No, the other one.I've not made a concrete decision on that. It would require more discussion, or me reading through the entire trope page to see what we have, and how it would potentially look. I don't have the time for that.
Don't Fear the SpidersI vouch to remove. This is point-blank Complaining About Endings You Don't Like.
Keep it breezy!
A Wizard boyThe page examples don't really look like complaining.
Ah, OK. If we do go with #2 there is always the possibility of creating a new sup-trope later, however. So the outcome would not be set in stone. We can also go a middle way between #2 and #3; and only have a single trope, but divide it into two types: one for examples where the ending is meant to invoke one feeling (I think this would be easier to work with than "A director/author/etc. writes what he thinks is a Happy Ending" for pretty much the same reasons RJ Savoy mentioned), but Fridge Logic / Fridge Horror / Unfortunate Implications / Inferred Holocaust /Values Dissonance / whatever pulls it another way, and one for examples where the happiness/sadness of the ending is left open to interpretation. If this beares fruits we could then consider splitting the types into tropes or if it doesn't we could just remove this distinction. On the downside this would mean that we must separate every example on the article into either of these types which can get hard (if not downright impossible) for works unfamiliar to us. (Although we would have to do this anyways if we where to go with #3.) I have to agree with Septimus Heap. Very few of the listed examples contain anything close to complaining and those that do can easily be turned into legit, neutral examples with just some minor change in tone.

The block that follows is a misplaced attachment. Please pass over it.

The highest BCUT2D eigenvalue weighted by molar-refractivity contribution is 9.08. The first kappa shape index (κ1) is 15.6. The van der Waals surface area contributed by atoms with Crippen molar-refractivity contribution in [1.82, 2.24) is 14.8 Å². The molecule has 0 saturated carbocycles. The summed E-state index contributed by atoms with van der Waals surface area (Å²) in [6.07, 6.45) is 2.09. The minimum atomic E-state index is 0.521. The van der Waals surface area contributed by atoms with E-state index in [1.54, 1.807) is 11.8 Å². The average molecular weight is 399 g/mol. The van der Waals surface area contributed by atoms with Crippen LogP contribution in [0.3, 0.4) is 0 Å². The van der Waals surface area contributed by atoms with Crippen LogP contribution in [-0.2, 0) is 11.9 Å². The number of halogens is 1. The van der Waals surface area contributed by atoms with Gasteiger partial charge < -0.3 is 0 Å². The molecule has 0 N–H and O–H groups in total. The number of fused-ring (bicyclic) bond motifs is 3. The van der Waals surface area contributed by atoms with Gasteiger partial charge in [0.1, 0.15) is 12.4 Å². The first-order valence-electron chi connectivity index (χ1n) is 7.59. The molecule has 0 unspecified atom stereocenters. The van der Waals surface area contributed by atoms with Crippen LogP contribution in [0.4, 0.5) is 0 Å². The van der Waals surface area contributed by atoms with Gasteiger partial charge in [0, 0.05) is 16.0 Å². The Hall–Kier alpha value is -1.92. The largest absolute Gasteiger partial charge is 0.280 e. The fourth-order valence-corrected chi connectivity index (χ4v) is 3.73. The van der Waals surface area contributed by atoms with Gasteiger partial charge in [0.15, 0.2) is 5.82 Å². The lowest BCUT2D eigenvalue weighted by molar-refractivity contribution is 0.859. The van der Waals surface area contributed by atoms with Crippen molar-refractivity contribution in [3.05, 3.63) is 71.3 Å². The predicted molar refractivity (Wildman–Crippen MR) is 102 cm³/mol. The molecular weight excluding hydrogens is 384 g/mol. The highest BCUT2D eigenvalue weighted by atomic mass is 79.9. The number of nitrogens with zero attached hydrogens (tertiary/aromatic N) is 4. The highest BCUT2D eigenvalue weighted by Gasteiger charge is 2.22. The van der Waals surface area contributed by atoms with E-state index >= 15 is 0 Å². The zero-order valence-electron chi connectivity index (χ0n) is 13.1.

edited 22nd Mar '13 8:17:44 AM by painocus
A Wizard boyHmm - having a trope split into two (or more) types is usually a source of trouble. I would disrecommend that route.
Don't Fear the SpidersThe article's description clearly lays out its complaining nature. It states this trope comes into play when the author writes a happy ending but the audience dose not agree. Based on that description, this means we are dealing with a subjective, audience reaction trope as to whether on not the ending works. And how is that any different from Complaining About Endings You Don't Like?
edited 22nd Mar '13 6:01:26 PM by EditorPallMall
Keep it breezy!
No, the other one.If the examples aren't complaining, but the description is, the description needs to be changed, but it obviously works as a non-complaining trope.
Don't Fear the SpidersNo, it is not "obvious" otherwise there would not be disagreement as to whether or not this article is just complaining. Again, the trope, as it were, seems to be when the author writes a "happy" ending but the audience dose not view it as a "happy" ending. Since it is not clearly defined what a "happy" ending is for either party, nor can it always be clear what the exact intent of the author is, this is clearly just complaining.
edited 22nd Mar '13 11:13:53 PM by EditorPallMall
Keep it breezy!
No, the other one.That's some strange kind of False Dichotomy. "If the exact boundary of 'happy' isn't defined, it's complaining." It assumes not having a happy ending is a bad thing, and that any YMMV trope (presumably that isn't about gushing) would also be complaining. It's also a Perfect Solution Fallacy, in that your argument assumes that if there's any disagreement the trope doesn't work as non-complaining. The thing is, if the amount of complaining in the trope isn't a significant portion, the trope works. There also has been no statistical evidence presented that the examples are complaining. You're the only one who has argued complaining anyway.